Back to the Future
The quintessential 80s movie franchise finally makes it onto a deluxe DVD box set, a kind of time machine for those happy few who cherish their memories of down vests, flowered jeans and Huey Lewis.
The first Back to the Future film was an inarguably clever conceit - 80s teen goes back in time and inadvertently interferes with his parents’ courtship. It had the sort of sitcom wit and fussy design sense that typified the decade, and screamed for a sequel. The second film, a much clumsier piece of work, revealed Robert Zemeckis’ workmanlike tendencies as a director, and as Zemeckis admits in one of the half-dozen “making of” featurettes included with this set, probably suffered because he was editing the second film while shooting the third at the same time.
Back to the Future III, the “western” installment in the trilogy, isn’t a return to form as much as a chance for Zemeckis to flex his moviemaking muscle with a hit movie mega-budget. It feels at the same time more confident and less inspired, and hints at the stunt-packed perfunctory gigantism that would define blockbuster moviemaking for the next decade. The trilogy box set is a full-on package, packed with commentaries, bonus material, quizzes, outtakes and more.
Andrei Tarkovsky’s Solaris has been described as the “anti-2001”, a rebuttal to Stanley Kubrick’s fantastic vision of the technological future, and it seems that history has been kinder to the Russian director’s version of the future as a place as clunky, crappy, and anxious as the present.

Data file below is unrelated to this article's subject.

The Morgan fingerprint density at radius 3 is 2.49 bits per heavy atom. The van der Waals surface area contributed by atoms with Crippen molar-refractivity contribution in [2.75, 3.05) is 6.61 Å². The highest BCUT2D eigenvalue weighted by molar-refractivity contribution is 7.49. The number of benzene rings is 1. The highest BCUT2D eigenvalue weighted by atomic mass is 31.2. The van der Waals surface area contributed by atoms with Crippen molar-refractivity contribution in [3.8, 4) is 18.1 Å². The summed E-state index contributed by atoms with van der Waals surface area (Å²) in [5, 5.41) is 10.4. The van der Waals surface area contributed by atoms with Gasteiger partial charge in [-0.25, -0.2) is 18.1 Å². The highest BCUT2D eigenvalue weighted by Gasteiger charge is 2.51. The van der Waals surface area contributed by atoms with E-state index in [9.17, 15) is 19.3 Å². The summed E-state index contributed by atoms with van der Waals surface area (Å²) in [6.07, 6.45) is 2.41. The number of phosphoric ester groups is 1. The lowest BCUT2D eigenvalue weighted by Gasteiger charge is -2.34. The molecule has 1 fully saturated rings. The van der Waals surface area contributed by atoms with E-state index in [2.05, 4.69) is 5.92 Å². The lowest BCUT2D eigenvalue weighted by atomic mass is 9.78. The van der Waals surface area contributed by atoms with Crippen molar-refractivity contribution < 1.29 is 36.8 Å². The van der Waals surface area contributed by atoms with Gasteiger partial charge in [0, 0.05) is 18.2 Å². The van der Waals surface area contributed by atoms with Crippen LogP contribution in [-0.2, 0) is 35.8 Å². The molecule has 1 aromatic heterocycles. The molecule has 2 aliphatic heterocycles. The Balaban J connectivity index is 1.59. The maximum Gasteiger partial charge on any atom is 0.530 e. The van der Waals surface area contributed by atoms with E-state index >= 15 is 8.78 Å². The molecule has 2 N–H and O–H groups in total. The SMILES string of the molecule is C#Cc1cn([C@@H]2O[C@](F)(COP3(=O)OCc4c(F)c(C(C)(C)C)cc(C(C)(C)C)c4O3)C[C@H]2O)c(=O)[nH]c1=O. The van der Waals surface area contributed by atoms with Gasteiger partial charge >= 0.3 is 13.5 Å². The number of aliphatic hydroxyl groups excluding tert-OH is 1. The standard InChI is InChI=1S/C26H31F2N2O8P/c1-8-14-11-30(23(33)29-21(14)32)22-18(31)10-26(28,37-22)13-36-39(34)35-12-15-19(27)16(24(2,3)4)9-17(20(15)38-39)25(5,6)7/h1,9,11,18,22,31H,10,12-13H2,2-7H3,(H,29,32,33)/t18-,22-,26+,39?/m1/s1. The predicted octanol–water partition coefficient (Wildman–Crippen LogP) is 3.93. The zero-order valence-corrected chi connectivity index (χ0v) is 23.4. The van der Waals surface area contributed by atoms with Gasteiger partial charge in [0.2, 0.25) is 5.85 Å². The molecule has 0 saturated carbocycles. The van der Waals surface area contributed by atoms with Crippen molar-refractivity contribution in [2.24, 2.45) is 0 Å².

The Criterion reissue of the 1972 film is up to their usual standards - a pristine remastering of the original film with tons of thoughtful additional material for film buffs, released to complement the Steven Soderbergh re-make/re-imagining of the Stanislaw Lem sci-fi novel. Lem, who was more sympathetic to Kubrick’s kind of future, apparently fought with Tarkovsky over the director’s anti-technological take on his story. His Solaris, full of trademark slow pans and water imagery, is far more of a Tarkovsky film than a sci-fi film, and should be viewed accordingly.
As a director, John Sayles is a great screenwriter. Anyone looking for cinematic pyrotechnics from a film like Sunshine State will find instead the kind of rare talent for scriptwriting that manages the rare feat of making a cast of almost a dozen characters fully-developed and believable, while articulate beyond belief. Angela Bassett and Edie Falco are standouts in this beautifully cast story of real estate speculation and stranded lives on the Florida coast.
The Emperor's New Clothes
Ian Holm plays Napoleon in this low-key historical fantasy about the exiled emperor’s return to France. While a commoner look-alike takes his place on St. Helena - and dies in the role - Napoleon journeys back to Paris in the hopes of igniting another Bonapartist coup and returning to his conquering, megalomaniacal ways. He finds himself trapped in the identity of a humble grocer who happens to have Iben Hjelje for a wife. A winning trifle of a film, full of good performances and a light but plausible touch with history.